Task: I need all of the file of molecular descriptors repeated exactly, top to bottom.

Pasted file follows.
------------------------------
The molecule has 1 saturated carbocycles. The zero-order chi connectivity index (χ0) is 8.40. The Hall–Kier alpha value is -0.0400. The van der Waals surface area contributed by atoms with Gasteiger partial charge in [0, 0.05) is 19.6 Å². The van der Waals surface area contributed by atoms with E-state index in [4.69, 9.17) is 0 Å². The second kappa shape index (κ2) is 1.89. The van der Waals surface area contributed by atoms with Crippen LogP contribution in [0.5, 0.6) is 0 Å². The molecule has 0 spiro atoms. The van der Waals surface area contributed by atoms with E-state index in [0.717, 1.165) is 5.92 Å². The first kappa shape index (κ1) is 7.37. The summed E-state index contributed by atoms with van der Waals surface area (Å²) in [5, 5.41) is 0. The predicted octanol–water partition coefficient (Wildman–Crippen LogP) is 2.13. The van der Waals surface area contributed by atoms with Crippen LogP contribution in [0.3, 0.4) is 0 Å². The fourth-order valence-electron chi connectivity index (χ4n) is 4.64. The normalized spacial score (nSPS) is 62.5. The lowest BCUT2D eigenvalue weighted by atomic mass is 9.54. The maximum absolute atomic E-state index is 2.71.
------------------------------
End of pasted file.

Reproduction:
The molecule has 1 saturated carbocycles. The zero-order chi connectivity index (χ0) is 8.40. The Hall–Kier alpha value is -0.0400. The van der Waals surface area contributed by atoms with Gasteiger partial charge in [0, 0.05) is 19.6 Å². The van der Waals surface area contributed by atoms with E-state index in [4.69, 9.17) is 0 Å². The second kappa shape index (κ2) is 1.89. The van der Waals surface area contributed by atoms with Crippen LogP contribution in [0.5, 0.6) is 0 Å². The molecule has 0 spiro atoms. The van der Waals surface area contributed by atoms with E-state index in [0.717, 1.165) is 5.92 Å². The first kappa shape index (κ1) is 7.37. The summed E-state index contributed by atoms with van der Waals surface area (Å²) in [5, 5.41) is 0. The predicted octanol–water partition coefficient (Wildman–Crippen LogP) is 2.13. The van der Waals surface area contributed by atoms with Crippen LogP contribution in [0.3, 0.4) is 0 Å². The fourth-order valence-electron chi connectivity index (χ4n) is 4.64. The normalized spacial score (nSPS) is 62.5. The lowest BCUT2D eigenvalue weighted by atomic mass is 9.54. The maximum absolute atomic E-state index is 2.71.